Moving on to the next amendment, the format of GSTR-1 will be modified to report all e-commerce sales separately. Tables 4 and 5 of GSTR-1 have fields to report sales through e-commerce platforms without bifurcation between Sections 9(5) and 52 of the CGST Act.
Similar to the addition of Table 3.1.1 in GSTR-3B, the GSTR-1 format is set to change. e-Commerce sales by both suppliers and e-commerce operators can be reported as follows in GSTR-1-
- e-Tailors or vendors or sellers must separately report sales through e-commerce operators, covered under Sections 52 and 9(5) of the CGST Act, and
- e-Commerce operators must report sales under Section 9(5) of the CGST Act separately.
Lastly, clarification will be given on verifying ITC differences in GSTR-2A vs GSTR-3B for the past years. In other words, a fresh GST Circular will be issued to check all the ITC differences between GSTR-3B and GSTR-2A for FY 2017-18 and 2018-19. It is expected to reduce the litigations and give clarity to taxpayers and officers, avoiding delays in adjudication.
Impact on GST-registered businesses
- Do not disregard GSTR-1 vs GSTR-3B intimation: Businesses that neither reply to intimation nor pay the demanded tax differential from GSTR-1 vs GSTR-3B cannot file subsequent GSTR-1. It poses a higher risk of non-compliance and input tax credit loss.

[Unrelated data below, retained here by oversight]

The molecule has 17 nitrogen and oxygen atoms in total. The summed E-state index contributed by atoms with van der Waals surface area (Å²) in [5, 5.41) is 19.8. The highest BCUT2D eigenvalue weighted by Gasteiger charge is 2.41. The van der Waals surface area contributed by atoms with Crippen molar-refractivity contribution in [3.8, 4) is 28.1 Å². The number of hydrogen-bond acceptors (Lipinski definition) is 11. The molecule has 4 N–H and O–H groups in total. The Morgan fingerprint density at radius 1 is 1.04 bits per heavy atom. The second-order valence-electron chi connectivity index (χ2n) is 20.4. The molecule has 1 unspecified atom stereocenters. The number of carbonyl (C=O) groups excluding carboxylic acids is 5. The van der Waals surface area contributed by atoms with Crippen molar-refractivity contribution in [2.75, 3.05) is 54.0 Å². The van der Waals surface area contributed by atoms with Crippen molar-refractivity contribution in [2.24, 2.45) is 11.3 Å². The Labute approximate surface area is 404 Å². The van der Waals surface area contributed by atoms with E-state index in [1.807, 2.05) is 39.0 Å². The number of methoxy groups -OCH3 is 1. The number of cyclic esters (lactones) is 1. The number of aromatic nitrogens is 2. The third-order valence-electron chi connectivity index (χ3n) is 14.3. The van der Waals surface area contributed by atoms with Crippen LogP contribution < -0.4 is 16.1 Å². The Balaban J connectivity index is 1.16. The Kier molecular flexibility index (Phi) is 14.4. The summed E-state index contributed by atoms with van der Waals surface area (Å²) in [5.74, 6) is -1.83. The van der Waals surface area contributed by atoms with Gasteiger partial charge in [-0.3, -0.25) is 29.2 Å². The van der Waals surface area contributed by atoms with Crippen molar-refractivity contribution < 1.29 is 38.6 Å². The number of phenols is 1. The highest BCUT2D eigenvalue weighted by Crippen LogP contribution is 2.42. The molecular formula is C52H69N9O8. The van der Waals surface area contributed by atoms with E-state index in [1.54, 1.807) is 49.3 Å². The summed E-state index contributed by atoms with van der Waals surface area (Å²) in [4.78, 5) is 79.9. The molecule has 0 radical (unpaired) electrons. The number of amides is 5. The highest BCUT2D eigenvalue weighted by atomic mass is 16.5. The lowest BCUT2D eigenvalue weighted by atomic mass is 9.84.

- Three-way GST reconciliation gains significance: Most of the above changes demand a proactive reconciliation and matching exercise between returns and books. It must be done before filing GSTR-1 or GSTR-3B for the month/quarter. Critical compliance steps include regularly reconciling GSTR-1 vs GSTR-3B vs books and GSTR-2A/2B vs GSTR-3B vs books.
- Maintain separate accounts for different types of e-commerce sales: Businesses selling through e-commerce operators must maintain separate ledgers on the ERP for e-commerce sales under Sections 9(5) and 52.
- Vendor risk profiling and compliance monitoring are necessary: Taxpayers must ensure supplier/vendor risk categorisation based on their compliance history and GSTIN status. Further, they must continuously monitor vendor compliance, such as GST return filing status. It allows them to identify cases of taxes not deposited by suppliers and tax credits not reported. It will enable businesses to block the GST value of such invoices of non-compliant suppliers until compliance.
- Keep track of unpaid vendor invoices crossing 180 days: There is a need to undertake frequent reconciliation of vendor ledger balance for unpaid invoices to ensure timely tax credit claims and reversals, thus saving on interest expense.
Hence, taxpayers can expect these changes to be implemented in early 2023 through amendments in Budget 2023, CBIC notifications and GSTN portal changes before the new FY 2023-24 begins.
For any clarifications/feedback on the topic, please contact the writer at firstname.lastname@example.org
Annapoorna, popularly known as Anna, is an aspiring Chartered Accountant with a flair for GST. She spends most of her day Singing hymns to the tune of jee-es-tee! Well, not most of her day, just now and then.